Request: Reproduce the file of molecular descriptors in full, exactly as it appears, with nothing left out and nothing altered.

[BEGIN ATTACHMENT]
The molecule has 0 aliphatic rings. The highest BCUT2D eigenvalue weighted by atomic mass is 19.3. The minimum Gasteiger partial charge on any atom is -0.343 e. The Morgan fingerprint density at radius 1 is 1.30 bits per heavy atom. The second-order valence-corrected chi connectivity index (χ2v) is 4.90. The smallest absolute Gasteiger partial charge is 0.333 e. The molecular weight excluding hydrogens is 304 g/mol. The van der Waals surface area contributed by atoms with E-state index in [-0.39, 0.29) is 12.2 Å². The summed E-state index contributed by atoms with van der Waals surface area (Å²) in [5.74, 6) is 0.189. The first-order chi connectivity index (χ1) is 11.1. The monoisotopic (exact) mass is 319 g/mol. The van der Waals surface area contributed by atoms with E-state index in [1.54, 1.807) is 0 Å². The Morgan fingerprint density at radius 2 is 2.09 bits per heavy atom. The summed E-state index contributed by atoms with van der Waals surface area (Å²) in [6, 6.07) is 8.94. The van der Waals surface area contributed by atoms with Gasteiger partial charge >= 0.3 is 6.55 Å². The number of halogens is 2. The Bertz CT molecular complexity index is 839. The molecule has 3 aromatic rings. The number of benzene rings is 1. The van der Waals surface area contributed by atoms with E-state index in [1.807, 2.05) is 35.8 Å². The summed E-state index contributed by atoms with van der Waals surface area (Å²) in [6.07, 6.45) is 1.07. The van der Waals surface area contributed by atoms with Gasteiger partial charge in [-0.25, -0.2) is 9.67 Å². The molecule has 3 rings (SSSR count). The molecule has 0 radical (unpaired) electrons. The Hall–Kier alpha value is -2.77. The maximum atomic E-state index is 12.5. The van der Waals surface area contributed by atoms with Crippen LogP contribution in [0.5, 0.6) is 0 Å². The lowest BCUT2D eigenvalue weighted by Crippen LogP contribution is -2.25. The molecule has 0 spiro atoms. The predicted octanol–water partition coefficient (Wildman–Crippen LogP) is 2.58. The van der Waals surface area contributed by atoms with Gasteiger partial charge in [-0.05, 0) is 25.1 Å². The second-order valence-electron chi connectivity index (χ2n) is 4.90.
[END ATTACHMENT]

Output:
The molecule has 0 aliphatic rings. The highest BCUT2D eigenvalue weighted by atomic mass is 19.3. The minimum Gasteiger partial charge on any atom is -0.343 e. The Morgan fingerprint density at radius 1 is 1.30 bits per heavy atom. The second-order valence-corrected chi connectivity index (χ2v) is 4.90. The smallest absolute Gasteiger partial charge is 0.333 e. The molecular weight excluding hydrogens is 304 g/mol. The van der Waals surface area contributed by atoms with E-state index in [-0.39, 0.29) is 12.2 Å². The summed E-state index contributed by atoms with van der Waals surface area (Å²) in [5.74, 6) is 0.189. The first-order chi connectivity index (χ1) is 11.1. The monoisotopic (exact) mass is 319 g/mol. The van der Waals surface area contributed by atoms with E-state index in [1.54, 1.807) is 0 Å². The Morgan fingerprint density at radius 2 is 2.09 bits per heavy atom. The summed E-state index contributed by atoms with van der Waals surface area (Å²) in [6, 6.07) is 8.94. The van der Waals surface area contributed by atoms with Gasteiger partial charge >= 0.3 is 6.55 Å². The number of halogens is 2. The Bertz CT molecular complexity index is 839. The molecule has 3 aromatic rings. The number of benzene rings is 1. The van der Waals surface area contributed by atoms with E-state index in [1.807, 2.05) is 35.8 Å². The summed E-state index contributed by atoms with van der Waals surface area (Å²) in [6.07, 6.45) is 1.07. The van der Waals surface area contributed by atoms with Gasteiger partial charge in [-0.25, -0.2) is 9.67 Å². The molecule has 3 rings (SSSR count). The molecule has 0 radical (unpaired) electrons. The Hall–Kier alpha value is -2.77. The maximum atomic E-state index is 12.5. The van der Waals surface area contributed by atoms with Crippen LogP contribution in [0.5, 0.6) is 0 Å². The lowest BCUT2D eigenvalue weighted by Crippen LogP contribution is -2.25. The molecule has 0 spiro atoms. The predicted octanol–water partition coefficient (Wildman–Crippen LogP) is 2.58. The van der Waals surface area contributed by atoms with Gasteiger partial charge in [-0.05, 0) is 25.1 Å². The second-order valence-electron chi connectivity index (χ2n) is 4.90.